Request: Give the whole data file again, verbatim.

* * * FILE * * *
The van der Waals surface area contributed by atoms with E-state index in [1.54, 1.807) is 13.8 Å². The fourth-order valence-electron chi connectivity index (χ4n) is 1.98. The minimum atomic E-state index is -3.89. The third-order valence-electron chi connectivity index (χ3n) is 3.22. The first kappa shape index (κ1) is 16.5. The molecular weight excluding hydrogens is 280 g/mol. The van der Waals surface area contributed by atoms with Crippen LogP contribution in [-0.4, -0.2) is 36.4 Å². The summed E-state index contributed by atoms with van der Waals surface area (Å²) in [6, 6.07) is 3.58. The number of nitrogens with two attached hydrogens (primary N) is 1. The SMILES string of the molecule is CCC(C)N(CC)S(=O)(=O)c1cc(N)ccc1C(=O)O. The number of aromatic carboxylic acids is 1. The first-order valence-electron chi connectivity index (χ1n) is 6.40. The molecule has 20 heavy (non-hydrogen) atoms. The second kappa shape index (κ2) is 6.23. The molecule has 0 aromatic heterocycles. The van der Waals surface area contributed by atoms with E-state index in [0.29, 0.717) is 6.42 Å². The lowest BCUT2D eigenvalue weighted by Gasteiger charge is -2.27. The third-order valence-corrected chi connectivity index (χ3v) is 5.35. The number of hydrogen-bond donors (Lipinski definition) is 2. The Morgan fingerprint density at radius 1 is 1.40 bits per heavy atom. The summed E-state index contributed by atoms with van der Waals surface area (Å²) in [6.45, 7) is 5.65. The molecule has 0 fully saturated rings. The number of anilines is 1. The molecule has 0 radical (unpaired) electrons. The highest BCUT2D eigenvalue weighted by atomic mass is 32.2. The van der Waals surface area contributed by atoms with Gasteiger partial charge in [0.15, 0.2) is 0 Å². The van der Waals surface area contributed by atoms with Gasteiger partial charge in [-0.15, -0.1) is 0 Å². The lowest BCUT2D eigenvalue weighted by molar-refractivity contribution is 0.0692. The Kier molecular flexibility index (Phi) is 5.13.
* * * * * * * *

The van der Waals surface area contributed by atoms with E-state index in [1.54, 1.807) is 13.8 Å². The fourth-order valence-electron chi connectivity index (χ4n) is 1.98. The minimum atomic E-state index is -3.89. The third-order valence-electron chi connectivity index (χ3n) is 3.22. The first kappa shape index (κ1) is 16.5. The molecular weight excluding hydrogens is 280 g/mol. The van der Waals surface area contributed by atoms with Crippen LogP contribution in [-0.4, -0.2) is 36.4 Å². The summed E-state index contributed by atoms with van der Waals surface area (Å²) in [6, 6.07) is 3.58. The number of nitrogens with two attached hydrogens (primary N) is 1. The SMILES string of the molecule is CCC(C)N(CC)S(=O)(=O)c1cc(N)ccc1C(=O)O. The number of aromatic carboxylic acids is 1. The first-order valence-electron chi connectivity index (χ1n) is 6.40. The molecule has 20 heavy (non-hydrogen) atoms. The second kappa shape index (κ2) is 6.23. The molecule has 0 aromatic heterocycles. The van der Waals surface area contributed by atoms with E-state index in [0.29, 0.717) is 6.42 Å². The lowest BCUT2D eigenvalue weighted by Gasteiger charge is -2.27. The third-order valence-corrected chi connectivity index (χ3v) is 5.35. The number of hydrogen-bond donors (Lipinski definition) is 2. The Morgan fingerprint density at radius 1 is 1.40 bits per heavy atom. The summed E-state index contributed by atoms with van der Waals surface area (Å²) in [6.45, 7) is 5.65. The molecule has 0 fully saturated rings. The number of anilines is 1. The molecule has 0 radical (unpaired) electrons. The highest BCUT2D eigenvalue weighted by atomic mass is 32.2. The van der Waals surface area contributed by atoms with Gasteiger partial charge in [0.15, 0.2) is 0 Å². The van der Waals surface area contributed by atoms with Gasteiger partial charge in [-0.15, -0.1) is 0 Å². The lowest BCUT2D eigenvalue weighted by molar-refractivity contribution is 0.0692. The Kier molecular flexibility index (Phi) is 5.13.